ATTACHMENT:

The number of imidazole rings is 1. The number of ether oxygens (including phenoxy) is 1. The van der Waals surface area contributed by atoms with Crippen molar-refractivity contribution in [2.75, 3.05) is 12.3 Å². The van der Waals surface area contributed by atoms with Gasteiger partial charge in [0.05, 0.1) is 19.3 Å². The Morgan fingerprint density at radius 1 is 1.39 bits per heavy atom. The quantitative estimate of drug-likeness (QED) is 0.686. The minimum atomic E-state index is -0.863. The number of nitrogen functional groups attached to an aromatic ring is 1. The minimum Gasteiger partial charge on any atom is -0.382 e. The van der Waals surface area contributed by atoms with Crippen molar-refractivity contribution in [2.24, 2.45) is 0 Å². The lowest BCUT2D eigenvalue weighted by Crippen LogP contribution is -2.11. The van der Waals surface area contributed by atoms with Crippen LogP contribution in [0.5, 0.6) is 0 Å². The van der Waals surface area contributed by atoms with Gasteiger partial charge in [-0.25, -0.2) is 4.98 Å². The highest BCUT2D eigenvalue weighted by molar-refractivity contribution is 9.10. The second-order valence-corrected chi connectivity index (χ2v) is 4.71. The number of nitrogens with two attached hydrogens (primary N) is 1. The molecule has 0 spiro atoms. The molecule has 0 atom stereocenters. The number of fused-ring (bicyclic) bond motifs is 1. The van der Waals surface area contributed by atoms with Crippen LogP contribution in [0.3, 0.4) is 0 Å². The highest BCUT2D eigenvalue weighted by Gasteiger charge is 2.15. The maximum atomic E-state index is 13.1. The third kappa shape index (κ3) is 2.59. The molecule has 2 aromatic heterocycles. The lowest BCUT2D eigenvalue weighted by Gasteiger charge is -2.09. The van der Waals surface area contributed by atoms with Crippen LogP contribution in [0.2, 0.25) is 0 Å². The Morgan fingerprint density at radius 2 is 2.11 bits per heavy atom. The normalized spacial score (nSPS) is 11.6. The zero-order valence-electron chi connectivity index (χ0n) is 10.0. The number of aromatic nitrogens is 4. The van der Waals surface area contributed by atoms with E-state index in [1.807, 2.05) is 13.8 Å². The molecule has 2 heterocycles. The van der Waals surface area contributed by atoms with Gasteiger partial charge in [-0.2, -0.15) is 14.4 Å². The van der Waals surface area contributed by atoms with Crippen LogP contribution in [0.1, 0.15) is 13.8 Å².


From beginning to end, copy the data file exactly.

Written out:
The number of imidazole rings is 1. The number of ether oxygens (including phenoxy) is 1. The van der Waals surface area contributed by atoms with Crippen molar-refractivity contribution in [2.75, 3.05) is 12.3 Å². The van der Waals surface area contributed by atoms with Gasteiger partial charge in [0.05, 0.1) is 19.3 Å². The Morgan fingerprint density at radius 1 is 1.39 bits per heavy atom. The quantitative estimate of drug-likeness (QED) is 0.686. The minimum atomic E-state index is -0.863. The number of nitrogen functional groups attached to an aromatic ring is 1. The minimum Gasteiger partial charge on any atom is -0.382 e. The van der Waals surface area contributed by atoms with Crippen molar-refractivity contribution in [2.24, 2.45) is 0 Å². The lowest BCUT2D eigenvalue weighted by Crippen LogP contribution is -2.11. The van der Waals surface area contributed by atoms with Crippen LogP contribution in [0.5, 0.6) is 0 Å². The van der Waals surface area contributed by atoms with Gasteiger partial charge in [-0.25, -0.2) is 4.98 Å². The highest BCUT2D eigenvalue weighted by molar-refractivity contribution is 9.10. The second-order valence-corrected chi connectivity index (χ2v) is 4.71. The number of nitrogens with two attached hydrogens (primary N) is 1. The molecule has 0 spiro atoms. The molecule has 0 atom stereocenters. The number of fused-ring (bicyclic) bond motifs is 1. The van der Waals surface area contributed by atoms with Crippen LogP contribution in [0.3, 0.4) is 0 Å². The highest BCUT2D eigenvalue weighted by Gasteiger charge is 2.15. The maximum atomic E-state index is 13.1. The third kappa shape index (κ3) is 2.59. The molecule has 2 aromatic heterocycles. The lowest BCUT2D eigenvalue weighted by Gasteiger charge is -2.09. The van der Waals surface area contributed by atoms with Crippen LogP contribution in [0.2, 0.25) is 0 Å². The Morgan fingerprint density at radius 2 is 2.11 bits per heavy atom. The normalized spacial score (nSPS) is 11.6. The zero-order valence-electron chi connectivity index (χ0n) is 10.0. The number of aromatic nitrogens is 4. The van der Waals surface area contributed by atoms with E-state index in [1.807, 2.05) is 13.8 Å². The molecule has 2 heterocycles. The van der Waals surface area contributed by atoms with Gasteiger partial charge in [-0.2, -0.15) is 14.4 Å². The van der Waals surface area contributed by atoms with Crippen LogP contribution in [0.1, 0.15) is 13.8 Å².